My real introduction to Gram Parsons ...

Posted by The Bay Area Crew, December 15, 2007 10:43am | Post a Comment
I came at Gram sideways, when my eyes saw the words ... Grievous Angel, Fallen Angel, Love Hurts  ... it was December, 2003 and I hadn't listened intently to any of Gram's music. I'd heard it over the years, but I'd never sat and played it in a dark room with my soul torn open, Gram playing on a little boombox while I sobbed like I could cry everyone's mortality away.

See, someone had just died. Here were all of her things, I'm trying to sort them out - and here was her Gram records. I had never known that Gram sang "Love Hurts,"  honest to God. I thought that was a Nazareth song. I know a lot about music, but sometimes I'm still that dumb kid who grew up in the 70's.

I spent about 3 weeks in that apartment listening to those albums over and over, and I thought ... this is what miracles are. That something so beautiful, angelic and sorrowful could whisper in the background of your life as your friends were all hip to it ... but sometimes the music waits until exactly when you need it. Then it runs you over like a Mack truck. The kind of Mack truck that heals you while you fall in love with it.

I had to put aside Gram for years, because the pain was too great. See, it was my best friend's Mom who had just died. I'd never been in a situation to have an aging parent, and I certainly had never been around to take an older woman to her (frustrating) doctor appointments, carry grocery bags upstairs and talk about how Nevada Barr is no Faulkner, but sometimes you can go the prettiest places in a 1.99 soft cover from Moe's Books in Berkeley, when you can't afford to get on a plane. Or when you're dying, and you probably know that deep in your bones. I'd never watched someone I respected so much ... just waste away. Disappear.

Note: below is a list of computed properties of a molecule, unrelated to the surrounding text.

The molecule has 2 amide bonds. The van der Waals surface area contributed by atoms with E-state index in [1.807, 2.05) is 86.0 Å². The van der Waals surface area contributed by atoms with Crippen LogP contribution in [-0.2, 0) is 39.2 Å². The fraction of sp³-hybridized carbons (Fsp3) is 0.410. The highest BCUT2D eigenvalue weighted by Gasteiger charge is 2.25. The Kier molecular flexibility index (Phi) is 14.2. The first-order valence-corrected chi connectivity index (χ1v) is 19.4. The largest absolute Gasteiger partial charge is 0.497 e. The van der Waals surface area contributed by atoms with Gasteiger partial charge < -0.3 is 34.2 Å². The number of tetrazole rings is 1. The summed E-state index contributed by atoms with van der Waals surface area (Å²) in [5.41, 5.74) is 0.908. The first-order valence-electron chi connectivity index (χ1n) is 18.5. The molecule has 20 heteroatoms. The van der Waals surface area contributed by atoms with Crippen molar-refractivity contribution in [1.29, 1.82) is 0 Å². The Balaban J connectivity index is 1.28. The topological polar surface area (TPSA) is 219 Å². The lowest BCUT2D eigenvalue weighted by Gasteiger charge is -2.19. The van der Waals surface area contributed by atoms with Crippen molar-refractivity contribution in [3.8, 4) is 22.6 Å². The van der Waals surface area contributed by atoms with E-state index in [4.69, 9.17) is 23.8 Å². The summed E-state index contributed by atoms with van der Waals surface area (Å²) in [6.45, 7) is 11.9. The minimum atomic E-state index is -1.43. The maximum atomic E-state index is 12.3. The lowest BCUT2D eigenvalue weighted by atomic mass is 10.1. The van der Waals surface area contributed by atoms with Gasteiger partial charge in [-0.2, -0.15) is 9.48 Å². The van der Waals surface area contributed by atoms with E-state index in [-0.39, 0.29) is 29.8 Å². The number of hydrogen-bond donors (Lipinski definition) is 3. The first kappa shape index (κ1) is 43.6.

I wish we'd talked about her music too, because that woman had some damn good records. (You bet a whole lot of Emmylou was in in there was well.)  You never know someone it seems, until far too late. What would my life had been like if she'd hit play on "Love Hurts" back in the summer of 2003? Different, but in a way, I suppose this was better. I can't judge.

All Hail Led Zeppelin

Posted by The Bay Area Crew, December 9, 2007 04:00pm | Post a Comment

In England it is midnight, Monday, December 10, 2007.  In a matter of mere hours, Led Zeppelin will be reunited on stage to play a tribute show.  Playing at London's O2 Arena, it's a concert in aid of the Ahmet Ertegun Education Fund.  Mr. Ertegun, who passed away last year, was co-founder of Atlantic Records and chairman of the Rock and Roll Hall of Fame & museum.  Led Zeppelin recorded with Atlantic Records until they released Physical Graffiti on their own Swan Song label in 1975.